"We don't want people using emergency rooms as their ambulatory care or their doctor visit," Terjesen said. "We want people to have a medical home."
She credits Obamacare with taking the stress off hospitals by allowing smaller medical practices to grow, empowered by a larger number of people no longer worried about paying every cent for health care. Initiatives such as Safe Streets aim to reduce risks to which we're exposed daily.
Signs of behavior shifts abound in the private sector as well. Healthy fast-food choices, nutritional information on menus and packages, and easy access to fresh foods speak volumes.Health clubs conduct brisk businesses. Nationally, entire months are devoted to specific health issues such as cardiac care, autism and breast cancer. Afflictions such as post traumatic stress disorder and depression are in sharp focus. Five-K fundraisers abound. The Polar Bear Plunge sends thousands of swimmers into the ocean on some of the coldest days of the year for Special Olympics. Technology brings medical information to your PC and your phone in an instant. There are countless more examples that all add to the momentum needed for a goal this loftty.
Building Broader Connections
Grassroots groups see needs and find ways to fill them without the bureaucratic burden. Regenye views them as valuable allies in any effort toward improved health management. The stronger the alliances, the more effective the solutions.
"One of the strongest ones we're trying to build over time is with faith-based initiatives and houses of worship around the county," Regenye said. All denominations count in his scenario, and each brings unique perspectives and contributions.
Each specialized group also exists as a microcosm with its own health awareness and issues. Through Regenye. OCHD responds to them. "We have many, many services and programs. If somebody would like to invite us in, we can certainly develop a program for them," Regenye said.
Equally valuable are the county's 18 municipal alliances, each of which offers an inside look at each community's behavioral challenges through the prism of substance abuse prevention.
"There may be an underage drinking problem in one community, there may be a prescription drug abuse problem in another," Terjesen said. "We have the opportunity to work with them."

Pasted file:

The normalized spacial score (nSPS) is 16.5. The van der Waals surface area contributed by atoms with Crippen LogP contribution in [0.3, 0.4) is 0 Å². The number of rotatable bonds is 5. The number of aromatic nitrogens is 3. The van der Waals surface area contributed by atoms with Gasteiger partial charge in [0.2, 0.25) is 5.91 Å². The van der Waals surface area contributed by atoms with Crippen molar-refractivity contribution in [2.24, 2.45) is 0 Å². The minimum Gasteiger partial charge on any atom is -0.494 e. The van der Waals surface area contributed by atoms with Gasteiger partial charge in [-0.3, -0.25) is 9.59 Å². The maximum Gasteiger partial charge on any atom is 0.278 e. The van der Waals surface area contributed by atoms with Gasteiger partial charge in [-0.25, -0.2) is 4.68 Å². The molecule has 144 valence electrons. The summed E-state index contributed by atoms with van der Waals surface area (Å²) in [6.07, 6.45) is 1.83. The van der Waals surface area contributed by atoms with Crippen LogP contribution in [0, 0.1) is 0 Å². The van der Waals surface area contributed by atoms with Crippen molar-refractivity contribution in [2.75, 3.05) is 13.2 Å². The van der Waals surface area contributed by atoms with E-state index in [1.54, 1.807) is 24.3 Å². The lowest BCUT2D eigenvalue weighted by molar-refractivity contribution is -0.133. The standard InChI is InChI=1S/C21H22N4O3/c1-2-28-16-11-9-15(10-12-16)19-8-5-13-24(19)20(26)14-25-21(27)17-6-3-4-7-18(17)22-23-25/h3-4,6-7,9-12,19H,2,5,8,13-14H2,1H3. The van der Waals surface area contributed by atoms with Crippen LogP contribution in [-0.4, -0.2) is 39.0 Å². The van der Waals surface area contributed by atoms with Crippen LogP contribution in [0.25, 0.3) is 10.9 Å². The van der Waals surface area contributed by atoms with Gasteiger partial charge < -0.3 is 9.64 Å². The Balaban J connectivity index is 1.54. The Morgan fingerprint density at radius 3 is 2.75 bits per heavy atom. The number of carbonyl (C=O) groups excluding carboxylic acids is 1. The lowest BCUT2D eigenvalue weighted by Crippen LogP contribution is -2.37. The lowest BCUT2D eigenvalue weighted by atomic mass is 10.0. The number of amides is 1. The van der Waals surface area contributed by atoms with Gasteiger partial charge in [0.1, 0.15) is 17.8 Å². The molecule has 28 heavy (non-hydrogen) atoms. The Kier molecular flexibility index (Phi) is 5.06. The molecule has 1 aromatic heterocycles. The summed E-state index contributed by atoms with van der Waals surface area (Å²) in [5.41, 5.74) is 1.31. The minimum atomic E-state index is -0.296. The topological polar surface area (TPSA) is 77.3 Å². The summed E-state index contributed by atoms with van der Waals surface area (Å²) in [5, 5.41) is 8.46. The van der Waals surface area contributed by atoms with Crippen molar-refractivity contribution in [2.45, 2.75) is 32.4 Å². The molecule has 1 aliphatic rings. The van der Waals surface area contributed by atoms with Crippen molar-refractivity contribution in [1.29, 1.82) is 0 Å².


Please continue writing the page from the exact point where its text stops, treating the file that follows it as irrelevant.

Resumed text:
Building on success
The climb to wellness in the past several decades has twisted and turned, gone uphill and downhill, and had more than its share of snares and obstacles. The ability to change perceptions of the roles of healthcare providers and subscribers is fundamental to turning America into the world's healthiest nation by 2030.
"The key piece is prevention," Regenye said. "A lot of the major issues we're dealing with are very much preventable. People play an active role in their own best interests."
So, what do you do? "First you want to start with activity and healthy eating," Regenye said. "Early detection of certain disease and getting the screening you need at certain ages."
And, as Regenye notes, the signs of change are out in the open. "You see more people walking, jogging, and on their bicycles. Kids are very active in youth sports. It gives a very positive image for the future."
So when you see those kids defying gravity on skateboards or snowboards, or throwing everything they've got into a gridiron pass play or a basketball three-pointer, or trying to stretch a double into a triple, remember - enlightened lawmakers turned helmets and pads into necessities, not luxuries, so their risks are smaller. They will eat junk by the pound, and their metabolism will process it the way only a young body's can, and they can't avoid healthy choices on the school menu. Whether you agree with vaccinations or not, they are available and, with certain exceptions, mandatory for public school attendance in New Jersey. All this and more, designed to turn the next generation into the world's healthiest.
You can be part of it, too. No time like the present to get started!